Businesses are attempting to use technology and big data to gather as much objective information as possible.
Despite frequent claims that “trusting your instincts” can be a good thing, the reality is that the best business decisions are ones built on objective data and logical reasoning. Objective reasoning remains a hallmark of good business planning because it filters out hidden biases, uncertainties, unforeseen variables, and even random chance. To consistently improve performance here, businesses are attempting to use technology and big data to gather as much objective information as possible about their business and environments.
Your HR department is one of the most powerful branches of your company. How can you quantify its efficiency and change it for the better?
HR poses a unique problem in the field of business analytics because its bottom-line goals involve a degree of subjectivity.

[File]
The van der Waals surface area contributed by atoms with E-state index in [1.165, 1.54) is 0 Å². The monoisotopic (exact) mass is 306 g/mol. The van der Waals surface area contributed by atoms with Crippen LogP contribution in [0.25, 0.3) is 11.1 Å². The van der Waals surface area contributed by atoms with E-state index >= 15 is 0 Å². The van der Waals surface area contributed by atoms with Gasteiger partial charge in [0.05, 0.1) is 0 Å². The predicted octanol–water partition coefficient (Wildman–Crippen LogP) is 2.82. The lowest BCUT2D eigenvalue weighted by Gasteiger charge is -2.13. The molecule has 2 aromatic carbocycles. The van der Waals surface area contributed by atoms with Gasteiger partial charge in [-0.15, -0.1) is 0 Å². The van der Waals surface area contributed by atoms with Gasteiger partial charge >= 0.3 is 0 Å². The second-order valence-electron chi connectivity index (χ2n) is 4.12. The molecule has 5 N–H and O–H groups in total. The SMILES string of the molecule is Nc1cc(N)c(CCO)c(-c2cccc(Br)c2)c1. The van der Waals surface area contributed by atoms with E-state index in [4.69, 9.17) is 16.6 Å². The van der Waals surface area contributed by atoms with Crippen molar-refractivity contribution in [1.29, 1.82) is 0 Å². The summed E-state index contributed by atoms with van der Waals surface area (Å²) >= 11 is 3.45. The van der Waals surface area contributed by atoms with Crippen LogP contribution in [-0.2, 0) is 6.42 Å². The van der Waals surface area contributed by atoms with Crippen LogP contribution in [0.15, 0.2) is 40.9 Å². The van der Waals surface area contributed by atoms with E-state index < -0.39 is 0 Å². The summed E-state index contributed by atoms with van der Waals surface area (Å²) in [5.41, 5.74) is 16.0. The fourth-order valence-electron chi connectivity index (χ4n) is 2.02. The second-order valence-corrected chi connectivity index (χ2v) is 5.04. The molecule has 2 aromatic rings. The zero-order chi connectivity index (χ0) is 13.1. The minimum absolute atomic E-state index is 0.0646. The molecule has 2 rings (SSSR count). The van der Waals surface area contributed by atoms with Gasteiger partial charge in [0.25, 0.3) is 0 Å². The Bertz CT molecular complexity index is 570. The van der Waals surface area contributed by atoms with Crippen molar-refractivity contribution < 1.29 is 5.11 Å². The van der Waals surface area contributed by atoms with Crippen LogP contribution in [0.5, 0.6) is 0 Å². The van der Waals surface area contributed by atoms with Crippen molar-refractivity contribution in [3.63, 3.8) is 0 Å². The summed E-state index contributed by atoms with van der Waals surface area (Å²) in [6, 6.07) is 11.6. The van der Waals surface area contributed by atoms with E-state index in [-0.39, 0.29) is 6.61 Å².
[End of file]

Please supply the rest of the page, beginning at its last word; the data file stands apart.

Three major areas of HR measurement stand out as common metrics:
- Worker satisfaction.
- Productivity and performance.
- Turnover and retention.
Still, there are some significant challenges in reducing everything in HR down to objective data points. For example, consider the following dimensions of what makes a “good” worker:
- Moods and atmosphere.
- Social interaction.
- Intangible qualities.
Data management and analytics are vital fields for businesses, but that doesn’t mean they’re without challenges and limitations. As we produce more sophisticated technology, it may become possible to quantify previously unquantifiable dimensions of human resources, but my guess is there will always be some degree of uncertainty and subjectivity with the “human” dimensions of worker productivity and satisfaction. Until then, gather what data you can, use it to make the most objective decisions possible, and don’t be afraid to evaluate your workers as people, rather than just data points.
Read full article here: Can You Quantify Your Human Resources Department?